Mexican gray wolf numbers are up in New Mexico and Arizona, according to a new report by the U.S. Fish and Wildlife Service.
There are 163 of the endangered wolves in the wild, compared with 131 last year.
“The count shows we have more wolves, more breeding pairs and more pups born in the wild than ever before,” said Amy Lueders, Southwest regional director for the U.S. Fish and Wildlife Service in Albuquerque.
The new numbers for the Mexican gray wolf recovery program show 87 wild wolves in New Mexico and 76 in Arizona. Last year, there were 67 in New Mexico and 64 in Arizona.
Lueders credited the team’s “science-based, on-the-ground management efforts” for another year of population increases. The current recovery plan has a goal of 320 wild wolves.
Bryan Bird, Southwest program director for Defenders of Wildlife, said he is encouraged by the increase and applauded the team’s dedication. Defenders of Wildlife works with the agencies and ranchers to promote coexistence between landowners and wolves.
“We still have the challenges of genetic diversity and coexistence,” Bird told the Journal. “Ranching is not an easy business. We offer tools and training for people who live and work in wolf country to adapt to having wolves back on the landscape. We’re all trying to find solutions. We also bring down ranchers from areas like the northern Rockies to show that it is possible to have success when it comes to coexisting with wolves.”
New Mexico had 126 confirmed livestock kills by wolves and 10 probable wolf depredations in 2019. Arizona had 58 confirmed wolf depredation incidents and one probable livestock kill.
Defenders of Wildlife pays for range-riders to patrol areas on horseback and act as a human presence to scare away wolves. That funding is matched by the states and the federal government. The group also pays for fences lined with fladry, bright strips of fabric that move in the wind and deter wolves from entering the property.
Landowners are encouraged to dispose of carcasses, and adjust when and where calving operations take place.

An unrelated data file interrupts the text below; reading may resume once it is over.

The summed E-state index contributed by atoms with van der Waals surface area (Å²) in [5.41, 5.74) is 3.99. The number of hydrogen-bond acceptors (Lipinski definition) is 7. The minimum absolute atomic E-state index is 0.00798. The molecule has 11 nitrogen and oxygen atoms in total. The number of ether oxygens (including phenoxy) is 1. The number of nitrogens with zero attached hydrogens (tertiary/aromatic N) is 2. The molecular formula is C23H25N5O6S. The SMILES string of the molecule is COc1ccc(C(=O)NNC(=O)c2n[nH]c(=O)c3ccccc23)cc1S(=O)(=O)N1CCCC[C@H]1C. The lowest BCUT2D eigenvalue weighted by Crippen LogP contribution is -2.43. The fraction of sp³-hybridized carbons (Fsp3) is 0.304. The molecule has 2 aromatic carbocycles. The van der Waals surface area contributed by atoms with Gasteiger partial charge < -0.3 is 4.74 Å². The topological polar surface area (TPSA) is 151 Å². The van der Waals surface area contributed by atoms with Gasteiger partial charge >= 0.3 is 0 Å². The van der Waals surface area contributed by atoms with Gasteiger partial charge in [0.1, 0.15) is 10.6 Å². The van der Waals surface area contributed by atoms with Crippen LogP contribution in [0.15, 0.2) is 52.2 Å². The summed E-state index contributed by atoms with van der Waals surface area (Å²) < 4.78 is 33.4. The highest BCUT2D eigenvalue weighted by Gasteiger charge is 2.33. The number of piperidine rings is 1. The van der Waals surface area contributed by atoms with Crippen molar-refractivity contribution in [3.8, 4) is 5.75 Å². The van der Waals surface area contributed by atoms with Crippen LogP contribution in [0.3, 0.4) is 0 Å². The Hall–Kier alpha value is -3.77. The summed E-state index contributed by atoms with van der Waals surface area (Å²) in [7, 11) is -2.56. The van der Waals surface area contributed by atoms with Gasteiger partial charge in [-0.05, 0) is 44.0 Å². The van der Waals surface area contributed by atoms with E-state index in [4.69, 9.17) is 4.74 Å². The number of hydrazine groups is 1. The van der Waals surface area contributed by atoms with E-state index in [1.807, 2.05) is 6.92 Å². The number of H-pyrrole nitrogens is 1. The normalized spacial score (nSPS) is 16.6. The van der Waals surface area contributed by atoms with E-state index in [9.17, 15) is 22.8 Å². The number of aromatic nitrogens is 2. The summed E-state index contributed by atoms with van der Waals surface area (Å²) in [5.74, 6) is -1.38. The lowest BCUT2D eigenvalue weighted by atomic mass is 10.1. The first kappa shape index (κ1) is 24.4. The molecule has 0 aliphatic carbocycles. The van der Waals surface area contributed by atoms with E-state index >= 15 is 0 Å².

Still, the challenge remains for New Mexico ranchers as wild wolf populations grow.
Laura Schneberger, who runs a cow-calf ranch near the Gila National Forest, told the Journal last year that “wolves have just mowed through livestock” on her property.
Fish and Wildlife works with Arizona Game and Fish, the U.S. Forest Service, USDA Wildlife Services, the White Mountain Apache Tribe and New Mexico Game and Fish on its annual wolf count from November through January. The crew captures and re-releases wild wolves to repair tracking collars and collect blood samples to better understand each pack’s genetics.
There are 103 collared wild wolves. The new numbers show 42 wolf packs and 10 individuals. The reintroduction program started in 1998 with seven captive wolves.
Fish and Wildlife uses cross-fostering – taking captive pups that are less than 10 days old and placing them in wild dens in areas where wolves already live. In 2019, the team placed 12 captive-born wolf pups into five wild dens.
This year, New Mexico and Arizona have not placed a limit on the number of cross-fostered pups, according to Aislinn Maestas, spokeswoman for the agency’s Southwestern region.
Michael Robinson, advocate with the Center for Biological Diversity, said that the population increase is good news but that genetic diversity is still lacking in the wild wolves.
In October, the center joined 80 conservation groups and scientists in writing a letter to Fish and Wildlife, asking the agency to change its management approach to the endangered animal.
“There are significantly more wolves on the ground, which reduces the vulnerability of the population,” Robinson said. “But it’s worrisome that each generation of wolves are more inbred than the previous year. The agencies should release well-bonded male and female pairs with pups.”
The program’s last release of a wolf family into the wild was in 2006.
Wednesday’s report shows that about 90 pups were born in 2019 and that 52 pups survived to the end of the year. That’s a 58% survival rate, compared with the average 50% survival rate of Mexican wolf pups. The team reported 14 mortalities of wild adult wolves in 2019, compared with 21 in 2018.
Theresa Davis is a Report for America corps member covering water and the environment for the Albuquerque Journal.